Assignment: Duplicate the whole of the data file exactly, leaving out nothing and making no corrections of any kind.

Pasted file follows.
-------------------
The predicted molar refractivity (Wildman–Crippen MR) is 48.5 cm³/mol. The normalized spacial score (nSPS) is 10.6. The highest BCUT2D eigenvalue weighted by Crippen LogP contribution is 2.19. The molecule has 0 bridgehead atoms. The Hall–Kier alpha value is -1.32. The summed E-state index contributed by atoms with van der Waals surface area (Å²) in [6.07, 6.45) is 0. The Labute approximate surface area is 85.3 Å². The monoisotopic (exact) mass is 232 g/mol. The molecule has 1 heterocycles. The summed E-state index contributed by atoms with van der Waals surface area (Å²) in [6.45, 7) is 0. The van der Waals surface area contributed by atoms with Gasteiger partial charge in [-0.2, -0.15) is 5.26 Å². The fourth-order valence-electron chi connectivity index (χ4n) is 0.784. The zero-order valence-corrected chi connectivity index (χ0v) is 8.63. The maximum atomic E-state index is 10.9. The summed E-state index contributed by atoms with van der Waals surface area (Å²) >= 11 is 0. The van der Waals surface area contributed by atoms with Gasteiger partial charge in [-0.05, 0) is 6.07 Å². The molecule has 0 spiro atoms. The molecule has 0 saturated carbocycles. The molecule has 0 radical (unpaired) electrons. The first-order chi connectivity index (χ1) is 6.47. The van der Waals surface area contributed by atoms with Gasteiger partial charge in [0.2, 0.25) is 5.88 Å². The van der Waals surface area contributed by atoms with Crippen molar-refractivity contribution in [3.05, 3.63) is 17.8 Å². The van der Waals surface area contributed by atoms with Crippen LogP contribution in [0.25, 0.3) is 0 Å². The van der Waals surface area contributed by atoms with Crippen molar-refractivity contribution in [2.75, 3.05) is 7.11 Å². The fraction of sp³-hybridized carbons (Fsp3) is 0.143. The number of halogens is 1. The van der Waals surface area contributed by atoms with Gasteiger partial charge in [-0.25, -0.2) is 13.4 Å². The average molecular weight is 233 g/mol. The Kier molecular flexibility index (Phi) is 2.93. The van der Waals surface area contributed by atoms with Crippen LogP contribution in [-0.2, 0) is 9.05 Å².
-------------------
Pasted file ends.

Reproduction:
The predicted molar refractivity (Wildman–Crippen MR) is 48.5 cm³/mol. The normalized spacial score (nSPS) is 10.6. The highest BCUT2D eigenvalue weighted by Crippen LogP contribution is 2.19. The molecule has 0 bridgehead atoms. The Hall–Kier alpha value is -1.32. The summed E-state index contributed by atoms with van der Waals surface area (Å²) in [6.07, 6.45) is 0. The Labute approximate surface area is 85.3 Å². The monoisotopic (exact) mass is 232 g/mol. The molecule has 1 heterocycles. The summed E-state index contributed by atoms with van der Waals surface area (Å²) in [6.45, 7) is 0. The van der Waals surface area contributed by atoms with Gasteiger partial charge in [-0.2, -0.15) is 5.26 Å². The fourth-order valence-electron chi connectivity index (χ4n) is 0.784. The zero-order valence-corrected chi connectivity index (χ0v) is 8.63. The maximum atomic E-state index is 10.9. The summed E-state index contributed by atoms with van der Waals surface area (Å²) >= 11 is 0. The van der Waals surface area contributed by atoms with Gasteiger partial charge in [-0.05, 0) is 6.07 Å². The molecule has 0 spiro atoms. The molecule has 0 saturated carbocycles. The molecule has 0 radical (unpaired) electrons. The first-order chi connectivity index (χ1) is 6.47. The van der Waals surface area contributed by atoms with Gasteiger partial charge in [0.2, 0.25) is 5.88 Å². The van der Waals surface area contributed by atoms with Crippen molar-refractivity contribution in [3.05, 3.63) is 17.8 Å². The van der Waals surface area contributed by atoms with Crippen LogP contribution in [0.25, 0.3) is 0 Å². The van der Waals surface area contributed by atoms with Crippen molar-refractivity contribution in [2.75, 3.05) is 7.11 Å². The fraction of sp³-hybridized carbons (Fsp3) is 0.143. The number of halogens is 1. The van der Waals surface area contributed by atoms with Gasteiger partial charge in [-0.25, -0.2) is 13.4 Å². The average molecular weight is 233 g/mol. The Kier molecular flexibility index (Phi) is 2.93. The van der Waals surface area contributed by atoms with Crippen LogP contribution in [-0.2, 0) is 9.05 Å².